The House Judiciary Committee unanimously voted in favor of the Sentencing Reform Act on Wednesday, according to the Drug Policy Alliance. The bipartisan bill from Bob Goodlatte (R-VA) and John Conyers (D-MI) has a three-part plan to dismantle the harm done by mandatory drug laws.

First, it would reduce the sentences the length of mandatory sentences. Second, it would give judges more flexibility to sentence those convicted of drug crimes to less than the mandatory minimum – making them not really mandatory at all. And third, it would make these minimum sentencing reductions retroactive, meaning those already put away under the old minimums might have their sentences reduced or even commuted.

Mandatory minimum sentencing for drug charges is often cited as being partially to blame for America’s stupefying expansion of its prison population in the last few decades. The nation currently houses the largest population of incarcerated people in the history of the human race, a disproportionate amount of these incarcerations being the result of non-violent drug crimes.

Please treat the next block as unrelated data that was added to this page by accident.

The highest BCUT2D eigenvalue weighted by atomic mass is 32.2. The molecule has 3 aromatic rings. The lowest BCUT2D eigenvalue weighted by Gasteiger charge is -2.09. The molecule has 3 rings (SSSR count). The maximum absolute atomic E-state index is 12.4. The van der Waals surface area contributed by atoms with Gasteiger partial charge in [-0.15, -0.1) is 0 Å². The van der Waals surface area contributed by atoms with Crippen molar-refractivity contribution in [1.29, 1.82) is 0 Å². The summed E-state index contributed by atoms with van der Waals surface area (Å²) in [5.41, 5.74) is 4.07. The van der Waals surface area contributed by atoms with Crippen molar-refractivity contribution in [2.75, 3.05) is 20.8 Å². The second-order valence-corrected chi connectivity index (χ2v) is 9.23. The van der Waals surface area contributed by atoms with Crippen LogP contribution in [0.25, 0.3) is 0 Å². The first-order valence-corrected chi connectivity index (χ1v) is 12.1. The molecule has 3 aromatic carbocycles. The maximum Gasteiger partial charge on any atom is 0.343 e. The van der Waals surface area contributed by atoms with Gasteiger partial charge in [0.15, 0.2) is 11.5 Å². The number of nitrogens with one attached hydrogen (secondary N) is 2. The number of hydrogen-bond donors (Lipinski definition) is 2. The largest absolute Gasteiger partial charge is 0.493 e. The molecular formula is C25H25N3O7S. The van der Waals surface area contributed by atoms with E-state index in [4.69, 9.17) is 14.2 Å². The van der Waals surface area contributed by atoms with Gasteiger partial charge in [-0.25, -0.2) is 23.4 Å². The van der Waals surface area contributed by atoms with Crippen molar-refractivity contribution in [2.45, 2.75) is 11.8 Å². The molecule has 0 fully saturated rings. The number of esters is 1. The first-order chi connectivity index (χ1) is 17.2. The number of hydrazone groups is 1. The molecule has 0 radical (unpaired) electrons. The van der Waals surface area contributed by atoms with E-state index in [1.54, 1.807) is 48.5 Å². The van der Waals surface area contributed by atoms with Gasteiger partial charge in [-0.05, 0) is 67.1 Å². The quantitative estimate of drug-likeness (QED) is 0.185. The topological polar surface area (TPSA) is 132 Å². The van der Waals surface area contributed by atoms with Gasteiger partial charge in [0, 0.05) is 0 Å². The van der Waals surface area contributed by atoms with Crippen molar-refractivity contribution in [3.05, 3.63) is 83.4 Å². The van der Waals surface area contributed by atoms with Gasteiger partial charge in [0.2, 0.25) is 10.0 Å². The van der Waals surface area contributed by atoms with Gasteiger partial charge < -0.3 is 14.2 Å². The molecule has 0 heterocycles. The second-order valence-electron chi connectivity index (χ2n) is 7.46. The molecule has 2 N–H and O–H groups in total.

The bill will now move onto the floor of the House of Representatives for a full vote, where it will hopefully receive the same universal support it did in the committee.

“Mandatory minimums and draconian sentences have had a devastating impact on families and communities,” said Anthony Papa, the manager of media relations at the Drug Policy Alliance, in a statement. Papa also served a 12 year sentence for a nonviolent first-time drug offense. “Congress can’t undo the damage of the past, but they can reform these laws to allow people to come home and minimize future injustices.”


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